Academic journal article Contemporary Management Research

SEM Approach to Teen Influence in Family Decision Making

Academic journal article Contemporary Management Research

SEM Approach to Teen Influence in Family Decision Making

Article excerpt

ABSTRACT

The primary purpose of this paper is to provide an empirical design on teen influence and its predictors in the context of family decision making Structure equation modeling (SEM) is employed to test the proposed conceptual model on teen influence and its predictors. The SEM approach also provides for the construct validity of the key measures. Results indicate that teenage children in urban Indian households significantly influence purchase-related decisions in the family The findings from the empirical data suggest that peers, shopping and the Internet are significant predictors of teen influence in family purchases, although the media's role is marginalized (as a predictor) to the influence that teenagers have in family decision making. This study is significant, as great scholastic interest is placed on such contemporary research, which aims to discern the role of a variety of factors that impact teen influence in the family. This study also addresses the problem of construct validity of key measures, which has been somewhat overlooked in the past research.

Keywords: Indian Teenagers, Family Decision Making, Teen Influence, Consumer Socialization, SEM, Internet, Peers, Media and Shopping

INTRODUCTION

Wordsworth's immortal line "the child is the father of man" assumes new meaning in today's consumption-driven society, where the younger family members seem to influence, if not dominate, their elders. Children's influence in family decision making (FDM) is increasingly recognized and acknowledged by marketers, academicians and researchers alike to such an extent that, over the years, marketers - especially those dealing with children - added another P to the list of the traditional 4 P's: "pester power", the ability of children to influence parents into buying decisions (Sethi, 2011). In the last two decades, a lot of headway has been made on exploring and understanding the factors surrounding the child's role in family purchase decisions. However, the existing body of research suffers from some limitations, which lay the grounds for the present research work. Primarily, much of the past research is dated and is less inclusive i.e. concentrated on Western nations. For example, virtually no such research has included Indian families and children. Additionally, past theoretical frameworks in this area, such as consumer socialization, need to be updated amidst a contemporary lifestyle and changes in society at large. But, the most basic problem plaguing this area is the weak construct validity of a key measure - child influence. Without doubt, the onus lies on contemporary research to address this problem. This research takes a step toward resolving the problem. The objectives of this paper are threefold: (1) to provide a conceptual framework on teen influence and its association with traditional and contemporary socialization agents; (2) to provide the design, measurement and validation of the key constructs; and (3) to test empirically the conceptual model via SEM analysis. Teenage children were specifically included, because, first, they are expected to have gained cognitive abilities and some competence as consumers (Ekstrom, 1995). Further, due to the spending power controlled by the teenage demographic, this group is usually a trendsetter in terms of consumption patterns (Martin and Bush, 2000). In the sections that follow, first, the background for the study and research settings are described. This is followed by a discussion of teen influence and its association with socialization agents. Next, the empirical research design is presented. We conclude with a discussion of the findings and the implications of the study's results.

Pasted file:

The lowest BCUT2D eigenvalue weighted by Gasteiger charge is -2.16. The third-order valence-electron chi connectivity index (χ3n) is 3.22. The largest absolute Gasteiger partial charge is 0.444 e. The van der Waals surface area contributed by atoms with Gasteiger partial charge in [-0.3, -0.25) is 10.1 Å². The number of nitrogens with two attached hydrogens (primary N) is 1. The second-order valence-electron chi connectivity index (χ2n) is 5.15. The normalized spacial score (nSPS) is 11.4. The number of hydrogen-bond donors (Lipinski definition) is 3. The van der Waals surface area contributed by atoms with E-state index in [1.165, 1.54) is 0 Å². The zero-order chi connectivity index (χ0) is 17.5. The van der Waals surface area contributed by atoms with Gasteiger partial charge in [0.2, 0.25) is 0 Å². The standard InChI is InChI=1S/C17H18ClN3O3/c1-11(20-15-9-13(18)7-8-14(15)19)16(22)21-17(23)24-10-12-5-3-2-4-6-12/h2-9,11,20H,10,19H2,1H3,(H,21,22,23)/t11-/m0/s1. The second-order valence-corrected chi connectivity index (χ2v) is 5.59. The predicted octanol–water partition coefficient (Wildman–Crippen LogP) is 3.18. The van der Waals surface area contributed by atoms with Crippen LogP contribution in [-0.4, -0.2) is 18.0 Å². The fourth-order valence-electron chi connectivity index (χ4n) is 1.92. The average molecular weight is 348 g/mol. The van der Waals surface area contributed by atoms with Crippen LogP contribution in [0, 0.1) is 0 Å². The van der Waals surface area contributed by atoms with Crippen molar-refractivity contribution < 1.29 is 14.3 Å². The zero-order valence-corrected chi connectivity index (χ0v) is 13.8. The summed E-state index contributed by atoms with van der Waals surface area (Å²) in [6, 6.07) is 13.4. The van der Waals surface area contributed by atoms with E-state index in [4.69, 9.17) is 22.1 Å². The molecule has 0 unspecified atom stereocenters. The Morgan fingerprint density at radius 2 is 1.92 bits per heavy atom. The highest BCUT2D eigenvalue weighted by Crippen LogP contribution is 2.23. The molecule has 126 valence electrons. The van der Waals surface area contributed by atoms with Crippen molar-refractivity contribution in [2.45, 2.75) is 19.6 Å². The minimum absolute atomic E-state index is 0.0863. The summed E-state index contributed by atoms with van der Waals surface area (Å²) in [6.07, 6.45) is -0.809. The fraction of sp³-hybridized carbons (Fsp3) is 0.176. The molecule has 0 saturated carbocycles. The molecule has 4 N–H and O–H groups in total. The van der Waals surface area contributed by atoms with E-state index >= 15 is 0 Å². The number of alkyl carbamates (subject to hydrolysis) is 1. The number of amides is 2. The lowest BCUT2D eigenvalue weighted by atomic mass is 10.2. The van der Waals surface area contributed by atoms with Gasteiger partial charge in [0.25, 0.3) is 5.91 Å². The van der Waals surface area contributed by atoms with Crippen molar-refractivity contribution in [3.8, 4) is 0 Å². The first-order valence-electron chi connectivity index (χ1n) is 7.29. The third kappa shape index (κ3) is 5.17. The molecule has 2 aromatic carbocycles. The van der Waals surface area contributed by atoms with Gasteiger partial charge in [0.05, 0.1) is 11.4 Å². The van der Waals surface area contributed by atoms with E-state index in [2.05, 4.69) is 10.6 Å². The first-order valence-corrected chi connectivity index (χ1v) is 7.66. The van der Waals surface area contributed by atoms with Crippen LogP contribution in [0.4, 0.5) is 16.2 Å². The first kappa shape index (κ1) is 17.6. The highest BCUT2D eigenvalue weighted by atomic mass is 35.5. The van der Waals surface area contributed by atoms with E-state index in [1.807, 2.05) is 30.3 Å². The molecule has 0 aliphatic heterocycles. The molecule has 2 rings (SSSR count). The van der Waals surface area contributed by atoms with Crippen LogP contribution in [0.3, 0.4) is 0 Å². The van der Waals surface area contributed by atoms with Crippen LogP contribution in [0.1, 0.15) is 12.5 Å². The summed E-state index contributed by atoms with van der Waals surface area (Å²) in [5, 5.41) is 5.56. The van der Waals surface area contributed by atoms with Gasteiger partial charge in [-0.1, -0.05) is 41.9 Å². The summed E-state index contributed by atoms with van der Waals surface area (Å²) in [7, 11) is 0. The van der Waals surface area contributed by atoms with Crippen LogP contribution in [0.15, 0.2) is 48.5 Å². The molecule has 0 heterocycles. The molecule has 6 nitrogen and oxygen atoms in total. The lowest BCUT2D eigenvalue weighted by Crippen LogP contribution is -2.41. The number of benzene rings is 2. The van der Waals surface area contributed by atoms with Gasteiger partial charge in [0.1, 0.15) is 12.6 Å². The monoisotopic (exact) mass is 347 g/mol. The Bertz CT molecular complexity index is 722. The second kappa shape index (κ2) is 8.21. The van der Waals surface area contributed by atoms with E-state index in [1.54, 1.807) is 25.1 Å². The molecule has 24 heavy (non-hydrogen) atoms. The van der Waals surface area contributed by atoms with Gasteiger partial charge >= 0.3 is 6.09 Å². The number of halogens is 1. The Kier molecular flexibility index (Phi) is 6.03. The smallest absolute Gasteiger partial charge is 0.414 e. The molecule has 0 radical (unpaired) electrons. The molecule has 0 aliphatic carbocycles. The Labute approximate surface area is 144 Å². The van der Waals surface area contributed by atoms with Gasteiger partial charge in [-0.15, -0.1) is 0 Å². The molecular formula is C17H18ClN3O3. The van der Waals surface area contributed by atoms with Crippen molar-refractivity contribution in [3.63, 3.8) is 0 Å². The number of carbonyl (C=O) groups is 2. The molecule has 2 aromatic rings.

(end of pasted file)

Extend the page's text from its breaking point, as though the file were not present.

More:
BACKGROUND FOR THE STUDY AND RESEARCH SETTINGS

According to the American Marketing Association, the youthfulness of many other countries - especially in Asia - far outstrips that of the US, where only 21% of the total population is aged 14 or younger, in contrast to India where 35% of the population is 14 or under (Stock and Tupot, 2006). …

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